who holds the power and how it affects social outcomes. Power is often defined as an
ability to achieve desired outcomes, a capacity to produce effects, which essentially
emerge out of social relationships and social interactions. An individual or group does
not hold power in isolation, they hold it in relation to others.
Power is often confused with similar concepts such as ‘influence’, ‘coercion’,
‘authority’, and ‘domination’. Power is the capacity to make decisions, which are
binding upon others; influence on the other hand, is the ability to affect the content of
these decisions through external pressure. Influence may, therefore, involve several
mechanisms such as organised lobbying, rational persuasion and open intimidation
(Heywood, 1994: 79).
Coercion and authority are, in fact, two different manifestations of power.
Coercion is that form of power which is not regarded as legitimate by those subject to
it. It is often based on physical force. On the contrary, authority is that form of power
which is accepted as legitimate, right and just and therefore, obeyed on that basis.
The distinction between power and authority is central to the understanding of
the notion of power. Both are distinguished from one another as contrasting means
through which compliance or obedience is achieved. Persuasion, pressure, threats,
coercion or violence are some of the means through which compliance is brought
about in power. Authority on the other hand, is based upon a perceived ‘right to rule’
and brings about compliance through a moral obligation on the part of the ruled. Thus,
authority always has a moral character in it (Connolly, 1993; Heywood, 1994).
Notwithstanding the agreement by political philosophers on the moral character of
authority, there exists a dispute regarding the basis upon which authority rests.
Despite the fact that the notions of power and authority can be distinguished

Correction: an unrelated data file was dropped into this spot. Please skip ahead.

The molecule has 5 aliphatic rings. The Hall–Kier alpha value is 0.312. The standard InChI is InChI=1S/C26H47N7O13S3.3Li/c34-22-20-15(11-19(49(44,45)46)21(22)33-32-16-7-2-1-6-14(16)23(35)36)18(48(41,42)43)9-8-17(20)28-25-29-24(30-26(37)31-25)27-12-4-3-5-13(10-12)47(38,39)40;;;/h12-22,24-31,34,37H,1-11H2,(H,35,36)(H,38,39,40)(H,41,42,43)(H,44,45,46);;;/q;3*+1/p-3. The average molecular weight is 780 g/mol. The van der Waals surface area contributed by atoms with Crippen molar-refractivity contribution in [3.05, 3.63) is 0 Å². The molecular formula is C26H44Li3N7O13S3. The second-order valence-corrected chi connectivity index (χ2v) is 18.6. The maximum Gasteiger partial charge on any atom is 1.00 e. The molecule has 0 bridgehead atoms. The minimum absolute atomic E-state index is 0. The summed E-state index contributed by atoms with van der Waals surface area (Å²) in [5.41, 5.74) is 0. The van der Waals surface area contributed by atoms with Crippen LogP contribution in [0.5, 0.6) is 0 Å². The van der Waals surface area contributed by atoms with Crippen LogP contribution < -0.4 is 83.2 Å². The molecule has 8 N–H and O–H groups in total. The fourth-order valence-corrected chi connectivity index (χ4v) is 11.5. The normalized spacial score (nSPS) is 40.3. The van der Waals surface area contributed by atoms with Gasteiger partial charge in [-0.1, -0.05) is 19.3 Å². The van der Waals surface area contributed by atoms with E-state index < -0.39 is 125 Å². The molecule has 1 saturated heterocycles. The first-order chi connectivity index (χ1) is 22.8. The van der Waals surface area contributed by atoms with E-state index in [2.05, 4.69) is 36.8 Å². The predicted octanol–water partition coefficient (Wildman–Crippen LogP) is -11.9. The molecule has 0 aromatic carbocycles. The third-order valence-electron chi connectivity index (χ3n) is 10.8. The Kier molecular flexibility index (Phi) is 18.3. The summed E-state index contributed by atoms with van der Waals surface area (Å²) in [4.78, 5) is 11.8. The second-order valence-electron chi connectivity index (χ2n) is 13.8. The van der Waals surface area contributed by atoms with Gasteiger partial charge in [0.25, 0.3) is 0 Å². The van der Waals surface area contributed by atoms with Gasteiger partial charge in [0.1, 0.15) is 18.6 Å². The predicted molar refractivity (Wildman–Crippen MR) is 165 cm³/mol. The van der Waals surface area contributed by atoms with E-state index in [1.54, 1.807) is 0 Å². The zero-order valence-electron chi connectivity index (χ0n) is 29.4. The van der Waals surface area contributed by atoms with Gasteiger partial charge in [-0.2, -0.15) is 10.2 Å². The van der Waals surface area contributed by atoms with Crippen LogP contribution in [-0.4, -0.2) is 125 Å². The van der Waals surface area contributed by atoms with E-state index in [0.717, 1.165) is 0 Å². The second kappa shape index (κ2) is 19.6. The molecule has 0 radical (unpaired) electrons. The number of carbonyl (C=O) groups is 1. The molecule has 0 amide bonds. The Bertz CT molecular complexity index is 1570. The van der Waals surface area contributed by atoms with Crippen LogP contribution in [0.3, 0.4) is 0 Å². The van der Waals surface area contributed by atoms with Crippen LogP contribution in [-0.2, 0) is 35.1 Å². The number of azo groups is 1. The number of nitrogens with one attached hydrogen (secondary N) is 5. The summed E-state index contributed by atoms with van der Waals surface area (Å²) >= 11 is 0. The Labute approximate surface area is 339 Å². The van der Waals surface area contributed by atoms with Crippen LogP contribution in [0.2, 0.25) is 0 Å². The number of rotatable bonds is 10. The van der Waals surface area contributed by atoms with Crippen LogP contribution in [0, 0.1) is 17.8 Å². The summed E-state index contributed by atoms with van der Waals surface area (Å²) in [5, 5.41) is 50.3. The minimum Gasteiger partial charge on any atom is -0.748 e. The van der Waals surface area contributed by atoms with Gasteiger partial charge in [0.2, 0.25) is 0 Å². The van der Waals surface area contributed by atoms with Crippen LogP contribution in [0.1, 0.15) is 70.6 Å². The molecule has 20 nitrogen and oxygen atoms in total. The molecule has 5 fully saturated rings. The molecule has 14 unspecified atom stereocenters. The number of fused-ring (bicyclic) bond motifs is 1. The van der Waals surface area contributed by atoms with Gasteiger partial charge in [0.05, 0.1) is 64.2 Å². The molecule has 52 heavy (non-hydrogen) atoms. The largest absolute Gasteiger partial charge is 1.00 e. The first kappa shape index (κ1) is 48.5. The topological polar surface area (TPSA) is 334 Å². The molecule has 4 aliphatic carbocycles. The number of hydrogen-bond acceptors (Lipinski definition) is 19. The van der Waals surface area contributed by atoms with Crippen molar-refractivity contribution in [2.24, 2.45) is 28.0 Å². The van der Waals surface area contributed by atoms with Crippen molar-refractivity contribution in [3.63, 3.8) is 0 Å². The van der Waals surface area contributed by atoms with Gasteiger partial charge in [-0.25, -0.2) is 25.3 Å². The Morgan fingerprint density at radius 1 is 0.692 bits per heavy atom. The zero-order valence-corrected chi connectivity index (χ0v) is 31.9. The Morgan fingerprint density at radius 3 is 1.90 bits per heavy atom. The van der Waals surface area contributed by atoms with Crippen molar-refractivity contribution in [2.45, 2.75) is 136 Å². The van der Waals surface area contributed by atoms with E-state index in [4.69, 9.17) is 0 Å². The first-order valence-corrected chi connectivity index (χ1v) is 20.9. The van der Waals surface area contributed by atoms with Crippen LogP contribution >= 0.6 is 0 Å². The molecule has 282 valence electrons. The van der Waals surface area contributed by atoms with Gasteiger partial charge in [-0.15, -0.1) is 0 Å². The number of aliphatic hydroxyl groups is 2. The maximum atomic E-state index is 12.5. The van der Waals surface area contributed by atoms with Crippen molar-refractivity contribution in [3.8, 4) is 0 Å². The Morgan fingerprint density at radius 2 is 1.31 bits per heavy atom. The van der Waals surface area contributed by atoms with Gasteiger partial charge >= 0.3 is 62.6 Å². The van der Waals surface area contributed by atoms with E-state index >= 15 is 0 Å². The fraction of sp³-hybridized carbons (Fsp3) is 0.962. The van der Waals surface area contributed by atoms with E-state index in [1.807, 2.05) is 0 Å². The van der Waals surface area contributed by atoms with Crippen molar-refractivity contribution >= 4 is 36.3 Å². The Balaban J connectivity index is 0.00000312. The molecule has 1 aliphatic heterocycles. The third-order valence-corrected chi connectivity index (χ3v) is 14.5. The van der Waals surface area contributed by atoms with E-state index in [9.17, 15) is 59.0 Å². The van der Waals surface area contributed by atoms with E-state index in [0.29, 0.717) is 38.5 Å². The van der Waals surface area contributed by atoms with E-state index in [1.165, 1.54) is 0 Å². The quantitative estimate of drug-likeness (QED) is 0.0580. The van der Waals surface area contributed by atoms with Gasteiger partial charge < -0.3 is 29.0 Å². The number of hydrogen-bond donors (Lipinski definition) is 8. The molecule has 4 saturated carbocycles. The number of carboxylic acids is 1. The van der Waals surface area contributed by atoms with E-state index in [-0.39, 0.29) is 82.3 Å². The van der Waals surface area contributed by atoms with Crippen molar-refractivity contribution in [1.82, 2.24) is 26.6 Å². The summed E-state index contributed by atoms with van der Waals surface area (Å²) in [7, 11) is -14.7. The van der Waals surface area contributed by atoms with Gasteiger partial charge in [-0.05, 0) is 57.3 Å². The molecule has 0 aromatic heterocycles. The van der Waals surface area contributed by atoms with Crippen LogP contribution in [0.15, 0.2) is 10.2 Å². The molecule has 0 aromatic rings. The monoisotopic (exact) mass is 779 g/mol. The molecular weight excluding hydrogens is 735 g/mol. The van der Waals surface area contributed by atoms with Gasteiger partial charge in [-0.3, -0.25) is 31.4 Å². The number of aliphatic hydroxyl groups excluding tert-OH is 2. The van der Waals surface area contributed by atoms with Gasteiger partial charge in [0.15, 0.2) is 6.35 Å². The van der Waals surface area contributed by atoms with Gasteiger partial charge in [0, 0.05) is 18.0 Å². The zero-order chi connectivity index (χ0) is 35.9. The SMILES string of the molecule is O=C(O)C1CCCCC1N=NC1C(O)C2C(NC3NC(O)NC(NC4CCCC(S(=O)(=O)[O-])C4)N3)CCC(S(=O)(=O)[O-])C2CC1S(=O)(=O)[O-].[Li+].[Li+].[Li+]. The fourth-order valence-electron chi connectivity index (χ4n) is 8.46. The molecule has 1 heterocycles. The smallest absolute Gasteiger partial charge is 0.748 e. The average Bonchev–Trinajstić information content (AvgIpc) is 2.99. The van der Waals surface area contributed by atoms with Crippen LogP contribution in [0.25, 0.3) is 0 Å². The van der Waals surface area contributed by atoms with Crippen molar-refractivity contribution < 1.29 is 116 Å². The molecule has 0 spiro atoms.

analytically, the exercise of power and the exercise of authority often overlap.
Authority necessarily requires power in its operations and authority is also needed for
the exercise of power. For instance, political leadership involves a blend of authority
and power.
The concept of power has been widely discussed in contemporary social
science, yet, the insights from earlier theorizing have a significant bearing upon the
contemporary conceptions of power. The following sections, therefore, attempt to
analyse power as propounded by several social theorists.
Max Weber on Power
In Weber’s definition, power is ‘… the probability that one actor within a social
relationship will be in a position to carry out his own will despite resistance,
regardless of the basis on which this probability rests’ (Weber, 1978: 53). Giddens
summarised Weber’s notion of power as ‘… the chance of a man or a number of men
to realise their own will in a communal action against the resistance of others who are
participating in the action’ (Giddens, in Cassell, 1993: 217). Such a definition leads to
a conception of power relations as inevitably involving incompatible and competing
interests, since what is stressed is the capacity of a party to realise its own aims, and
the criterion for gauging the ‘amount’ of power is the resistance which can be
Weber’s definition of power implies that those who hold power do so at the
expense of others. It suggests that there is a fixed amount of power and, therefore, if
some people hold power, others will not. This view is sometimes known as the ‘zerosum’ concept of power. Since the amount of power is constant, power is held by an
individual or group to the extent that it is not held by others. Weber’s definition also
implies that power holders will use power to further their own interests. Viewed in
this sense, power is used to further the sectional interest of power holders, which are